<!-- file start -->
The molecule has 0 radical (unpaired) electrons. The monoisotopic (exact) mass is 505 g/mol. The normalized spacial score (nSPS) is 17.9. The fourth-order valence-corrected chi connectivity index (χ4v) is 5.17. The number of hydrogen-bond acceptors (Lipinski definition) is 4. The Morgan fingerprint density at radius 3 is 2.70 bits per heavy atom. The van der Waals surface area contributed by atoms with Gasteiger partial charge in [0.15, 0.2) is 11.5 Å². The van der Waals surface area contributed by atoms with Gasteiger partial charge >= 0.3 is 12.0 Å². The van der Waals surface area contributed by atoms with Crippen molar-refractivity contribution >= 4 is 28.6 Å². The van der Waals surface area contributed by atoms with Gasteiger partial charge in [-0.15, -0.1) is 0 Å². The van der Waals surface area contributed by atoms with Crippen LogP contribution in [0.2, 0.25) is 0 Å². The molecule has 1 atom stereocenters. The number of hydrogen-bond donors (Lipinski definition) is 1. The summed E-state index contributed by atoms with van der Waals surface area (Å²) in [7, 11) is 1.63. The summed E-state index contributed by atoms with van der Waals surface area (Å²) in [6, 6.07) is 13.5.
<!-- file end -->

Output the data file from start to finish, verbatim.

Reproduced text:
The molecule has 0 radical (unpaired) electrons. The monoisotopic (exact) mass is 505 g/mol. The normalized spacial score (nSPS) is 17.9. The fourth-order valence-corrected chi connectivity index (χ4v) is 5.17. The number of hydrogen-bond acceptors (Lipinski definition) is 4. The Morgan fingerprint density at radius 3 is 2.70 bits per heavy atom. The van der Waals surface area contributed by atoms with Gasteiger partial charge in [0.15, 0.2) is 11.5 Å². The van der Waals surface area contributed by atoms with Gasteiger partial charge >= 0.3 is 12.0 Å². The van der Waals surface area contributed by atoms with Crippen molar-refractivity contribution >= 4 is 28.6 Å². The van der Waals surface area contributed by atoms with Gasteiger partial charge in [-0.15, -0.1) is 0 Å². The van der Waals surface area contributed by atoms with Crippen LogP contribution in [0.2, 0.25) is 0 Å². The molecule has 1 atom stereocenters. The number of hydrogen-bond donors (Lipinski definition) is 1. The summed E-state index contributed by atoms with van der Waals surface area (Å²) in [7, 11) is 1.63. The summed E-state index contributed by atoms with van der Waals surface area (Å²) in [6, 6.07) is 13.5.